With a bitterly contested presidential campaign coming to a head Tuesday night or in the days following Election Day, Gov. Charlie Baker activated up to 1,000 members of the Massachusetts National Guard on Monday as one step in preparations to ensure Massachusetts “is positioned to maintain public safety following Tuesday’s election,” his administration said.
Secretary of Public Safety Tom Turco said there is “no indication of any public safety risk in Massachusetts” but that the administration is making resources are available in case municipal officials request state assistance. The National Guard has been similarly activated a few times in recent months without its members being pressed into duty.
Massachusetts State Police Col. Christopher Mason said his agency will increase its staffing levels for Tuesday and the days following the election and “will be prepared to assist in any situations that arise in order to protect public safety and the rights of all our citizens.”
The State Police Watch Center and Division of Homeland Security and Preparedness will monitor developing incidents and intelligence, the Baker administration said.
“We’ve made a habit over the course of the past four years to call up the guard when our colleagues in local government ask us to do so. Sometimes it’s on very short notice, sometimes it’s in advance of a storm or something else, or sometimes it’s in response to a fire. And we’ve also brought them out when local communities have raised concerns about their ability to safely manage really large outdoor gatherings,” Baker said Monday afternoon. “We’ve heard from a number of our colleagues in local government who have asked us to make the guard available, if need be, sort of later in the week. But the goal here is to basically be supportive of local communities.”
In the state’s largest city, Boston Police Commissioner William Gross told voters Monday that they will see a police officer at each polling place, but that “you will not see an overwhelming presence of police officers.”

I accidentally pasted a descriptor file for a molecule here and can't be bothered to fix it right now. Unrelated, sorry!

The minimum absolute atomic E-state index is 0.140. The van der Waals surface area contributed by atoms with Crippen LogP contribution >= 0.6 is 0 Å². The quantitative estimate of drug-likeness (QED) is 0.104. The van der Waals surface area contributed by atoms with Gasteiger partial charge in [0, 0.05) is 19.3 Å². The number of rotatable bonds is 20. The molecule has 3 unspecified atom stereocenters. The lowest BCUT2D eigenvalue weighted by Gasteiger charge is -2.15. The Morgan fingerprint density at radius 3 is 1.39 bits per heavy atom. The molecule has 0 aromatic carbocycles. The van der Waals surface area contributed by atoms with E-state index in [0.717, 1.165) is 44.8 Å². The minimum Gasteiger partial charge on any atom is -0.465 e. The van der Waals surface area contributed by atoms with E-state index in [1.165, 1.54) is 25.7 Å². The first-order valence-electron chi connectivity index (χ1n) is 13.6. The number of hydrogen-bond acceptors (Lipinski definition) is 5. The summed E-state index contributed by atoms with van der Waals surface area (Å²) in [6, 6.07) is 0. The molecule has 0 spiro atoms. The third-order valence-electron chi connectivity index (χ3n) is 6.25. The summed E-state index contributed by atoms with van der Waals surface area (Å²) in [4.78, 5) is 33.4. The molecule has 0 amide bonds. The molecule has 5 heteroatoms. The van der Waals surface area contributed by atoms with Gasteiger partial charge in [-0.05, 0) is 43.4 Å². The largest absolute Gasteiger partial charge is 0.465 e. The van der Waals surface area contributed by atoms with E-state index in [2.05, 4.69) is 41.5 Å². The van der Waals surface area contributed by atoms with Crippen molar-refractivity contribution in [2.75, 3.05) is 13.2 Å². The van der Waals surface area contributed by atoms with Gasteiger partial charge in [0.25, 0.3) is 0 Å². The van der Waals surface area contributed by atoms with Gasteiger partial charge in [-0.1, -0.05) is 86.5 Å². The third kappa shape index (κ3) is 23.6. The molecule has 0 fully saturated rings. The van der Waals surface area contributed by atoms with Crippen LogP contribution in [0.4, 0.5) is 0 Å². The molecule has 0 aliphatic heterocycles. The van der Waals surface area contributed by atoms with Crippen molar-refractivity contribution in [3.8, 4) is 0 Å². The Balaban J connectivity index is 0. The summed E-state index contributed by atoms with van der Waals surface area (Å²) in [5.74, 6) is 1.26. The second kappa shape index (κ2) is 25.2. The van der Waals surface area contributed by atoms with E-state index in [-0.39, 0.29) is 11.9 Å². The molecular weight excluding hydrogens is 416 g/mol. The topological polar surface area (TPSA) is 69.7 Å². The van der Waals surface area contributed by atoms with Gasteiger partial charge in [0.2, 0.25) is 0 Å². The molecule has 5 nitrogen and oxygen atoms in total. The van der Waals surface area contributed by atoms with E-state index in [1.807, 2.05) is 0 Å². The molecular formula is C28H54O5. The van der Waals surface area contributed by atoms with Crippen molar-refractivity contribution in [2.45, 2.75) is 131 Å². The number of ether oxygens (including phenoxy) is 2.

Gross said the department will have staffing levels adequate to staff voting locations, provide normal policing coverage and respond to calls for service, but declined to get into detail other than to say that his officers will be ready to respond to anything that happens.
“We do have assets in place if things go to the side of violence or civil unrest,” he said.
Just before Baker’s administration announced that it was activating the National Guard, Boston Mayor Marty Walsh was elusive when asked whether he had been in touch with Baker about making members of the guard available for Tuesday night and the days following the election, when the final results might not be entirely clear.
“I don’t think we’ll have demonstrations in Boston, we shouldn’t have demonstrations in Boston tomorrow. We should be getting people out to go vote at the polls, and then tomorrow night, after the election, I’ll get up here on Wednesday and you can ask me all those questions about National Guard and where we’re going and we’ll figure out where we are at that point in time,” the mayor said.
Secretary of State William Galvin said Monday he expects a total turnout of 3.6 million voters this election, including about 1.3 million who will go to the polls on Tuesday. He said he expects a “very orderly day” on Tuesday.
“We believe that tomorrow we will see, as I said, a large turnout, but we believe it will be an orderly turnout,” Galvin said Monday morning. “We will insist on order. If, in fact, there is any effort to disrupt the polls tomorrow by any means, whether it’s by drive-by caravans or anything else, we will insist that law enforcement take action immediately to make sure the polls remain accessible.”
Walsh said he expects national results will take some time to become clear and urged people in Boston to remain calm and rely on trusted news sources in the coming days. He also asked residents to “think through” how they react to the results of the election.
“Whether we like the results or not, there are going to be strong emotions on all sides tomorrow. It’s okay to have emotions, there’s a lot at stake. But we must take care of ourselves, our families, our communities and we must respond peacefully. You can make your voices heard at the ballot box and you can express your opinion in public as well. These are both protected rights that we have and the Boston Police Department is going to be out to protect your rights,” he said. “They’ll have resources in place to keep the public safe during the election process and beyond it. I’m just asking everyone: please respect the right of others to have an opinion, and respect your city and your community as we move forward over the next few days.”
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